2. ambrit

    Here in the American South, the big ‘anti union’ tactic has been the traditional importation of skilled and semi skilled “foreigners” to undercut the local workers bargaining position. Who cares if the locals withdraw their labour if there are limitless sources of cheaper workers available? Here at least, Nativism, as distinct from the aboriginals’ struggle, is very much tied in with economic conditions. The old trick of diverting the disaffected workers’ anger from the wealthy exploiters to the essentially guiltless ‘foreign’ workers is working well. I have personally experienced the quasi bullying employed by job managers and their minions to foment this diversion of discontent. The old union hands had to physically fight for their goals. The Post Industrial union people will, sadly, have to do the same.
    On another note, the present economic “Powers” will fight tooth and nail against any sort of Guaranteed Annual Income because that will remove the “Powers” main weapon; the spectre of poverty.

  3. Keith

    Today’s ideal is unregulated, trickledown Capitalism.

    We had un-regulated, trickledown Capitalism in the UK in the 19th Century.

    We know what it looks like.

    1) Those at the top were very wealthy
    2) Those lower down lived in grinding poverty, paid just enough to keep them alive to work with as little time off as possible.
    3) Slavery
    4) Child Labour

    The beginnings of regulation to deal with the wealthy UK businessman seeking to maximise profit, the abolition of slavery and child labour.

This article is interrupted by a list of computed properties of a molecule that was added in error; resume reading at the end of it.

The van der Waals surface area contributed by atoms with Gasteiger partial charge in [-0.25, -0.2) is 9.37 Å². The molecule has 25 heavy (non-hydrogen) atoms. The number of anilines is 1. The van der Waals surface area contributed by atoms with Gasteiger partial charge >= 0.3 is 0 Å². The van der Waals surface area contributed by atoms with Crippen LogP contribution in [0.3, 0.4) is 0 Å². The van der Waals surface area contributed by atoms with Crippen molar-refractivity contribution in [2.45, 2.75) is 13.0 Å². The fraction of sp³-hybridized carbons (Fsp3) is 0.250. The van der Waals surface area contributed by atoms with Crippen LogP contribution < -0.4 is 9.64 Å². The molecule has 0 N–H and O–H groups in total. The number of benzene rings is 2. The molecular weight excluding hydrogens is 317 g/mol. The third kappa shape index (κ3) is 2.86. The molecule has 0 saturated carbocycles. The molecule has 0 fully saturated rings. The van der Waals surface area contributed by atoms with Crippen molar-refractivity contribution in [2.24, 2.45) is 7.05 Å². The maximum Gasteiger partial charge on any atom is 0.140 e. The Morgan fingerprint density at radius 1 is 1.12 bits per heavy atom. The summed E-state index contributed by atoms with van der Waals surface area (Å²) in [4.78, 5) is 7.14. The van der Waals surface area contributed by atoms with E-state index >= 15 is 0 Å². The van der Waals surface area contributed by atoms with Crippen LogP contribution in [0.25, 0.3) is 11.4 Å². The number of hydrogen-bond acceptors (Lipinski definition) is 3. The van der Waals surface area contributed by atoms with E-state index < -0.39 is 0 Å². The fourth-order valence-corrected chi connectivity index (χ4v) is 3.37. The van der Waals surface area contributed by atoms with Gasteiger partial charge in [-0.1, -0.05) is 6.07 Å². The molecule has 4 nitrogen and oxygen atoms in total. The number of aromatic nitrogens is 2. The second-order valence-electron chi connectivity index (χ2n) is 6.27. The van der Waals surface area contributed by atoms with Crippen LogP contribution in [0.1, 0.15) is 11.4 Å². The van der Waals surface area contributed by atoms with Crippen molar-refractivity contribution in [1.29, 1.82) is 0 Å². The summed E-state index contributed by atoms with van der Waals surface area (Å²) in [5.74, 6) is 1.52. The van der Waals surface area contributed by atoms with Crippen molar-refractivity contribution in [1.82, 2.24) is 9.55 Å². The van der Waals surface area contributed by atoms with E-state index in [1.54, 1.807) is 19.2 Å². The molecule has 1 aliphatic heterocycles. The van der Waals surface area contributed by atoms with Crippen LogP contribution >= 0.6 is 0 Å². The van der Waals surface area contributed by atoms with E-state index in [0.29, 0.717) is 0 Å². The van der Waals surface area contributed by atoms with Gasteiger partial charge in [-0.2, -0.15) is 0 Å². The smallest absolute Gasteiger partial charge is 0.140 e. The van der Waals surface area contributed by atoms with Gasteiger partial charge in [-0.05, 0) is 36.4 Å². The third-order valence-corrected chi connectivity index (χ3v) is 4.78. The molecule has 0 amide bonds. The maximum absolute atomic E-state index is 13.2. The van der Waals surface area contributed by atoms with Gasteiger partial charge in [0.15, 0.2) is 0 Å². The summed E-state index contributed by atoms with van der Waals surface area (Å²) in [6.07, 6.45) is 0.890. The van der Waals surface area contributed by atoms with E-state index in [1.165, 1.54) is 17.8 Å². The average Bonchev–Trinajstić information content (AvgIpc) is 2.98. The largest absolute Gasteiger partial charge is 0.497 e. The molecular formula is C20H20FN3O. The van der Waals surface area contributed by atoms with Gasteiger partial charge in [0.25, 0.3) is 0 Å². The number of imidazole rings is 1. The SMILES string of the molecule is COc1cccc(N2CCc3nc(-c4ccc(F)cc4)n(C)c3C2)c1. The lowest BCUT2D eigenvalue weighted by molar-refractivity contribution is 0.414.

Immense wealth at the top with nothing trickling down, just like today.

    Capitalism gives nothing of its own accord, only organised Labour movements improved the conditions of the masses.

    This is why elites are clamping down on organised Labour movements as much as possible, so they can take more for themselves.

  4. Keith

    Better last sentence …..

    This is why elites are clamping down on organised Labour movements as much as possible, so they can take more for themselves and get back to their 19th Century ideal.

  5. financial matters

    Those L20 guidelines look very well thought out and very beneficial to most people.

    Thet remind me of this interview of Noam Chomsky by Abby Martin.


    He makes the point that the lower 70% of the population on the economic scale are disenfranchised. As an example the majority of people want a single payer/national health care program but the press keeps saying that it is ‘politically’ impossible. That is, it doesn’t matter what the public wants.


    And from Bill Mitchell

    “”The film last night demonstrates how abusive trans-national corporations can be brought to heel through organised, systematic and determined grass-roots actions at the local level.

    What it tells us is that the political Left has to glean its support from progressive grassroots organisations and in turn reciprocate that support in the political process.”” This Changes Everything


    In other words, politics matter.

  6. JEHR

    In Canada, the public service unions are still strong although Harper sought to reduce their sick days and started a campaign against the public service by comparing it unfavourably with the private sector. I think he had in mind to fiddle with public pensions before he was voted out.

    Employees tried to unionize a Quebec Wal-Mart so the company shut down the store.

    We are still working on minimum wage hikes but the raises are far too slow.

    Harper planned to use the Temporary Foreign Workers program to begin the reduction in wages and conditions in areas where these workers are needed. One of our banks (RBC) used the TFW program to hire workers that were trained by its own employees who would then lose their jobs after training! ( ). The sh*t hit the fan over that one and the bank backed down.